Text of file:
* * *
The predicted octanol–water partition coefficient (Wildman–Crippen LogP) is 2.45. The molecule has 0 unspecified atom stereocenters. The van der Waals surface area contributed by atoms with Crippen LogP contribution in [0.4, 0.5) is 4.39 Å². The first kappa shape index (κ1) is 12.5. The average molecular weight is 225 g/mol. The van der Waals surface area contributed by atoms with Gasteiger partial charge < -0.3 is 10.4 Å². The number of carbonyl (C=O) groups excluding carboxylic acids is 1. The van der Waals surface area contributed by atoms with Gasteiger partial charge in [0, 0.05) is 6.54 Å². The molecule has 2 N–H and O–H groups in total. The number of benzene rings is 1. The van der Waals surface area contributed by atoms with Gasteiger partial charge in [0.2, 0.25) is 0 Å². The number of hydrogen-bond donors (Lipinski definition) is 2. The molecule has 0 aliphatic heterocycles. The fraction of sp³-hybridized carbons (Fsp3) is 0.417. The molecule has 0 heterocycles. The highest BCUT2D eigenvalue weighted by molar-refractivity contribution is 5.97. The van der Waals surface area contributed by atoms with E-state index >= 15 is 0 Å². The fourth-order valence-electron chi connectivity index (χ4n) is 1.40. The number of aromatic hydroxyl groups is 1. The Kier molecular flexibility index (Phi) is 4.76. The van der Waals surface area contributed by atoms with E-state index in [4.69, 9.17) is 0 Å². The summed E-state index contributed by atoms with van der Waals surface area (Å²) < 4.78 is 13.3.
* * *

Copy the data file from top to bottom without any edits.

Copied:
The predicted octanol–water partition coefficient (Wildman–Crippen LogP) is 2.45. The molecule has 0 unspecified atom stereocenters. The van der Waals surface area contributed by atoms with Crippen LogP contribution in [0.4, 0.5) is 4.39 Å². The first kappa shape index (κ1) is 12.5. The average molecular weight is 225 g/mol. The van der Waals surface area contributed by atoms with Gasteiger partial charge < -0.3 is 10.4 Å². The number of carbonyl (C=O) groups excluding carboxylic acids is 1. The van der Waals surface area contributed by atoms with Gasteiger partial charge in [0, 0.05) is 6.54 Å². The molecule has 2 N–H and O–H groups in total. The number of benzene rings is 1. The van der Waals surface area contributed by atoms with Gasteiger partial charge in [0.2, 0.25) is 0 Å². The number of hydrogen-bond donors (Lipinski definition) is 2. The molecule has 0 aliphatic heterocycles. The fraction of sp³-hybridized carbons (Fsp3) is 0.417. The molecule has 0 heterocycles. The highest BCUT2D eigenvalue weighted by molar-refractivity contribution is 5.97. The van der Waals surface area contributed by atoms with E-state index >= 15 is 0 Å². The fourth-order valence-electron chi connectivity index (χ4n) is 1.40. The number of aromatic hydroxyl groups is 1. The Kier molecular flexibility index (Phi) is 4.76. The van der Waals surface area contributed by atoms with E-state index in [4.69, 9.17) is 0 Å². The summed E-state index contributed by atoms with van der Waals surface area (Å²) < 4.78 is 13.3.